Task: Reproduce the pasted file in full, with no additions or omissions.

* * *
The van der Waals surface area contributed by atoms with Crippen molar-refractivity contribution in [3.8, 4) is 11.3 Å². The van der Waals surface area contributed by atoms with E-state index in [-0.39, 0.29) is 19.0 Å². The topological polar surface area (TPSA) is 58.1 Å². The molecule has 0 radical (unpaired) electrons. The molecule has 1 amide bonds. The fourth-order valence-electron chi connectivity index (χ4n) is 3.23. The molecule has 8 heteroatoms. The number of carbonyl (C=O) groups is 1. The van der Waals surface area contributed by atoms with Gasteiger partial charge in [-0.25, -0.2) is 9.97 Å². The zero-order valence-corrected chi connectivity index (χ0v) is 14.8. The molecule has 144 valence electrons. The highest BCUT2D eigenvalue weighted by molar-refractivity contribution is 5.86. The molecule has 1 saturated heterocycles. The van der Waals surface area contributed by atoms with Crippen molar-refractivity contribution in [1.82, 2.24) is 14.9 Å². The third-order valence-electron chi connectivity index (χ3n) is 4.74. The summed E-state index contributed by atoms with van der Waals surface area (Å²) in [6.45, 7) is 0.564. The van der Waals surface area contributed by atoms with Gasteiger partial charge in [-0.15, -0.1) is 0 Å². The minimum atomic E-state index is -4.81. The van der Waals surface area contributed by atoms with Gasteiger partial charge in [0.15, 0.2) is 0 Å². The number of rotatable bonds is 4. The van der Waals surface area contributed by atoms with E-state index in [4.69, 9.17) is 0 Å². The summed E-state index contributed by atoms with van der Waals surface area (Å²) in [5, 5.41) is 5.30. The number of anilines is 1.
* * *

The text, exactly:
The van der Waals surface area contributed by atoms with Crippen molar-refractivity contribution in [3.8, 4) is 11.3 Å². The van der Waals surface area contributed by atoms with E-state index in [-0.39, 0.29) is 19.0 Å². The topological polar surface area (TPSA) is 58.1 Å². The molecule has 0 radical (unpaired) electrons. The molecule has 1 amide bonds. The fourth-order valence-electron chi connectivity index (χ4n) is 3.23. The molecule has 8 heteroatoms. The number of carbonyl (C=O) groups is 1. The van der Waals surface area contributed by atoms with Gasteiger partial charge in [-0.25, -0.2) is 9.97 Å². The zero-order valence-corrected chi connectivity index (χ0v) is 14.8. The molecule has 144 valence electrons. The highest BCUT2D eigenvalue weighted by molar-refractivity contribution is 5.86. The molecule has 1 saturated heterocycles. The van der Waals surface area contributed by atoms with Crippen molar-refractivity contribution in [1.82, 2.24) is 14.9 Å². The third-order valence-electron chi connectivity index (χ3n) is 4.74. The summed E-state index contributed by atoms with van der Waals surface area (Å²) in [6.45, 7) is 0.564. The van der Waals surface area contributed by atoms with Gasteiger partial charge in [-0.15, -0.1) is 0 Å². The minimum atomic E-state index is -4.81. The van der Waals surface area contributed by atoms with Gasteiger partial charge in [0.15, 0.2) is 0 Å². The number of rotatable bonds is 4. The van der Waals surface area contributed by atoms with E-state index in [4.69, 9.17) is 0 Å². The summed E-state index contributed by atoms with van der Waals surface area (Å²) in [5, 5.41) is 5.30. The number of anilines is 1.